Marcel again visits Tansonville and makes long walks with Madame de Saint-Loup, and then goes to sleep before dinner. Once, in the brief moment of awakening from sleep, he imagines that Albertine, who has long since died, lies nearby. Love is gone forever, but the memory of the body was stronger.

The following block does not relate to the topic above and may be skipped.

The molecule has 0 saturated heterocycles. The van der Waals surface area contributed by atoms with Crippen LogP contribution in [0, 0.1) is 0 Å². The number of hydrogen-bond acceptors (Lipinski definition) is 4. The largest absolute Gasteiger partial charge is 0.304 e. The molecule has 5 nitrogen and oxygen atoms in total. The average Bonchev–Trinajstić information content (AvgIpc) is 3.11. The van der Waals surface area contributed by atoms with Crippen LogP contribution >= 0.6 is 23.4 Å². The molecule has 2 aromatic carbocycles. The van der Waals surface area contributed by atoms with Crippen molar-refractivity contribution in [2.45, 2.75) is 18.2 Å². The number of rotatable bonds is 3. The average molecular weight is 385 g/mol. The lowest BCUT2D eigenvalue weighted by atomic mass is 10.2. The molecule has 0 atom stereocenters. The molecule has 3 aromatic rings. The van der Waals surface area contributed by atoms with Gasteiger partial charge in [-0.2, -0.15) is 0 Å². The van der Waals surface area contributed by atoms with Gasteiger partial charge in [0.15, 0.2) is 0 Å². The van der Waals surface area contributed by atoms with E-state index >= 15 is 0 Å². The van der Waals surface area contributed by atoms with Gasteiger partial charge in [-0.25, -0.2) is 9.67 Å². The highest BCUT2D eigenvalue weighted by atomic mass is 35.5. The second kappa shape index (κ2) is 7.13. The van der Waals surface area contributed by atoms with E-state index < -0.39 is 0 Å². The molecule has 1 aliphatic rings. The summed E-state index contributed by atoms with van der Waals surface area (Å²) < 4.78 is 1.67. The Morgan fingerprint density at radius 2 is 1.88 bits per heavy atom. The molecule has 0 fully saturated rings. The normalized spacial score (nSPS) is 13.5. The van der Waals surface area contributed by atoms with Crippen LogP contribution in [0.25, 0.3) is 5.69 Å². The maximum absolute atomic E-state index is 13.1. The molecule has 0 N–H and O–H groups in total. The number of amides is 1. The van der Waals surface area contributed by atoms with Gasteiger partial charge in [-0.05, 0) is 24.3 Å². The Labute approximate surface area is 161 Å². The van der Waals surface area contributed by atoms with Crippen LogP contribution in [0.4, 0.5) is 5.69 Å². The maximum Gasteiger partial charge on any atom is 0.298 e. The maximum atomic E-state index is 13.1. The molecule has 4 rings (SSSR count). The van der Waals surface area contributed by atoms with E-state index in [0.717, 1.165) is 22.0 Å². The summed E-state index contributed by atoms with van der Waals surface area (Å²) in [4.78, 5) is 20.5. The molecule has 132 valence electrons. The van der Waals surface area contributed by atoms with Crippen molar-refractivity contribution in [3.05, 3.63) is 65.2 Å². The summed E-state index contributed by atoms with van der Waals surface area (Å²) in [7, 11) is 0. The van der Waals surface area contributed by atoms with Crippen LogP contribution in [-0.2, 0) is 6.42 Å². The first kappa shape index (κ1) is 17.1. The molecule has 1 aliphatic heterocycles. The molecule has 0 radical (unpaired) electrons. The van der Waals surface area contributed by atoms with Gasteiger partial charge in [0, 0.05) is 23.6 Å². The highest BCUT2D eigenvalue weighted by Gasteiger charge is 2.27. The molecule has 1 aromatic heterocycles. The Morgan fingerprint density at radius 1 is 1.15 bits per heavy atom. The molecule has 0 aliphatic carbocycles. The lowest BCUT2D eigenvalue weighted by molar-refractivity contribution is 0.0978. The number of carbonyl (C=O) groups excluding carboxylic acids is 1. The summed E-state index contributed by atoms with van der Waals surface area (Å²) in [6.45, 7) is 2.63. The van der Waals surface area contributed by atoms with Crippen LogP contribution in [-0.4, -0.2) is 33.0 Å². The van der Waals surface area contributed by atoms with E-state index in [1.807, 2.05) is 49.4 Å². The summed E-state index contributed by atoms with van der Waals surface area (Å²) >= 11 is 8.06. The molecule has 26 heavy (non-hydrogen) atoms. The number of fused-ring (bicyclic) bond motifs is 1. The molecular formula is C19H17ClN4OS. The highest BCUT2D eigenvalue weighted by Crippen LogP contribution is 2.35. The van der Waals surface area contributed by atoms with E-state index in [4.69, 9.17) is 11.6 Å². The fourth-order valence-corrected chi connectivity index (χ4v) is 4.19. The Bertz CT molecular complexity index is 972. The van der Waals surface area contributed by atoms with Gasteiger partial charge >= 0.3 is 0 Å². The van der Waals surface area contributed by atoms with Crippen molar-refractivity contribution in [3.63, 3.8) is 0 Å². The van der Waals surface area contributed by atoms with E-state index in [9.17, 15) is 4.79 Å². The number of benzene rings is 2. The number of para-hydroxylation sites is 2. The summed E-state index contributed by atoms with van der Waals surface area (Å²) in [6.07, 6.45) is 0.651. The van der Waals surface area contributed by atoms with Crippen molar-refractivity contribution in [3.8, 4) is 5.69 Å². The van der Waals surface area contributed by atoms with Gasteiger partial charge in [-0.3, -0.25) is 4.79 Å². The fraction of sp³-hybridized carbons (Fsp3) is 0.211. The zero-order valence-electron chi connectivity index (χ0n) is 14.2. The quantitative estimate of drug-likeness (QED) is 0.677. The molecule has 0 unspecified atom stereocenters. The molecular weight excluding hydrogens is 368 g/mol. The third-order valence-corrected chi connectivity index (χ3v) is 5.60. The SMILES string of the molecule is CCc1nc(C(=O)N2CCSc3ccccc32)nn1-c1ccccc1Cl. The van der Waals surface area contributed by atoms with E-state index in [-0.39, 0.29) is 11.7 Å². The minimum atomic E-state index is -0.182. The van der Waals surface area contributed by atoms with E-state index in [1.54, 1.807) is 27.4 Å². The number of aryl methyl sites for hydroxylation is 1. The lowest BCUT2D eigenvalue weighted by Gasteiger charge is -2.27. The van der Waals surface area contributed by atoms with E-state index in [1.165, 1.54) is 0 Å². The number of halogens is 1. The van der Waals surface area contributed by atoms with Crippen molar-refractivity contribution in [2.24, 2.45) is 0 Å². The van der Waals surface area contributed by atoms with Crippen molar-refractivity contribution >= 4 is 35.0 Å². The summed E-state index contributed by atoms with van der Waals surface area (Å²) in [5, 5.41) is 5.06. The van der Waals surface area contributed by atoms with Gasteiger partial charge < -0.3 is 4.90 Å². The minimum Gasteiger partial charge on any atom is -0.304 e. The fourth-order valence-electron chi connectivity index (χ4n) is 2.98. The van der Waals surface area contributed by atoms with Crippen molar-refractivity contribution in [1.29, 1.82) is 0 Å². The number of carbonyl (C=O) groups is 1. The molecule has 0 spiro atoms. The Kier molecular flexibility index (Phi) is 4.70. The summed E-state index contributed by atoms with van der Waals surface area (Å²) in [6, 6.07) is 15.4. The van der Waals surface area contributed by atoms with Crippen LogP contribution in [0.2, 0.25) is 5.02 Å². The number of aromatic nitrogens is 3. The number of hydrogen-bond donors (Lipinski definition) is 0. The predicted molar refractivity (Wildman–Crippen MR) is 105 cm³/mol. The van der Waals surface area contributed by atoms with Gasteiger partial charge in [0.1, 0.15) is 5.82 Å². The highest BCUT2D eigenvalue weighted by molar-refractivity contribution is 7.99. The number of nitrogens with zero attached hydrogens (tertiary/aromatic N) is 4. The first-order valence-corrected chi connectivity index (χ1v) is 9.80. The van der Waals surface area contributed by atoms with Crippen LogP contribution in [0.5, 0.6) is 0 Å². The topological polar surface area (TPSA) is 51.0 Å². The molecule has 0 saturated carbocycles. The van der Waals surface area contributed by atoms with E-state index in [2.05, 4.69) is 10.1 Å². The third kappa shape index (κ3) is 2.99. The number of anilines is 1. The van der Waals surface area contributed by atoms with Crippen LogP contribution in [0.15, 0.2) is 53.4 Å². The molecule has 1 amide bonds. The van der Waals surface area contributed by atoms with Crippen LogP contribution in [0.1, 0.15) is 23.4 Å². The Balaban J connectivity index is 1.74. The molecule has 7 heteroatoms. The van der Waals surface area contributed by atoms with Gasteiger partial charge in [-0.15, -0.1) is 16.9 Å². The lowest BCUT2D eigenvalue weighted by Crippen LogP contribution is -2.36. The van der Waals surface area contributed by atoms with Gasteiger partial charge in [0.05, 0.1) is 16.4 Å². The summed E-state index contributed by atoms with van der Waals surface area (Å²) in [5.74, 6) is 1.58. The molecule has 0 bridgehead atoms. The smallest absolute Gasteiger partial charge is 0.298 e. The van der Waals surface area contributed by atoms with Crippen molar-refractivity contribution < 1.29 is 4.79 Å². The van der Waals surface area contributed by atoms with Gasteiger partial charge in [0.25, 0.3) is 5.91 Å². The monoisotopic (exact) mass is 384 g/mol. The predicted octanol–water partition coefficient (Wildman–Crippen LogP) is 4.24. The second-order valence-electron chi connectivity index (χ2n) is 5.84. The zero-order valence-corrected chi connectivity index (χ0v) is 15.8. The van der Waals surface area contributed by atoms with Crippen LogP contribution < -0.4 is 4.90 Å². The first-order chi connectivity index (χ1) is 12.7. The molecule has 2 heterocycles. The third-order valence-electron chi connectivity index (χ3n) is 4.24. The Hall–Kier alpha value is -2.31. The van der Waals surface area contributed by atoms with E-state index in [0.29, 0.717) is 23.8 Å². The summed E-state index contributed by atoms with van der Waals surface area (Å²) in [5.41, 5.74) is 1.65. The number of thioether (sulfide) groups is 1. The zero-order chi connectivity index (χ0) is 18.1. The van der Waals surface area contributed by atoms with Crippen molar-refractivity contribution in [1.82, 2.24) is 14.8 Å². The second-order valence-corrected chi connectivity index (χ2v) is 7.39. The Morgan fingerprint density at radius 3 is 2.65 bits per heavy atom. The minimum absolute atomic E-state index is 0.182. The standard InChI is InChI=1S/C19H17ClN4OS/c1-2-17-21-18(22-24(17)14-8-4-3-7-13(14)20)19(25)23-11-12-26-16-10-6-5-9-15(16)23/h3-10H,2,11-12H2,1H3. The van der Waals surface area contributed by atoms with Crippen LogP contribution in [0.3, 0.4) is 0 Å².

Marcel reads the “Diary of the Goncourts,” and his attention is drawn to the Record of the evening at Verdurenov. Under the pen of the Goncourts they appear not as vulgar bourgeois, but as romantic aesthetes: their friend was the most intelligent and highly educated doctor of Kotar, and they were lovingly called the great Elstir “maestro Bish”. Marcel can not hide his astonishment, for it was these two who despised poor Svan with his vulgar judgments. Yes, and he knew Verdurenov much better than Goncourt, but did not notice any merit in their salon. Does this lack of observation? He wants to once again visit this “amazing clan”. At the same time, he feels agonizing doubts about his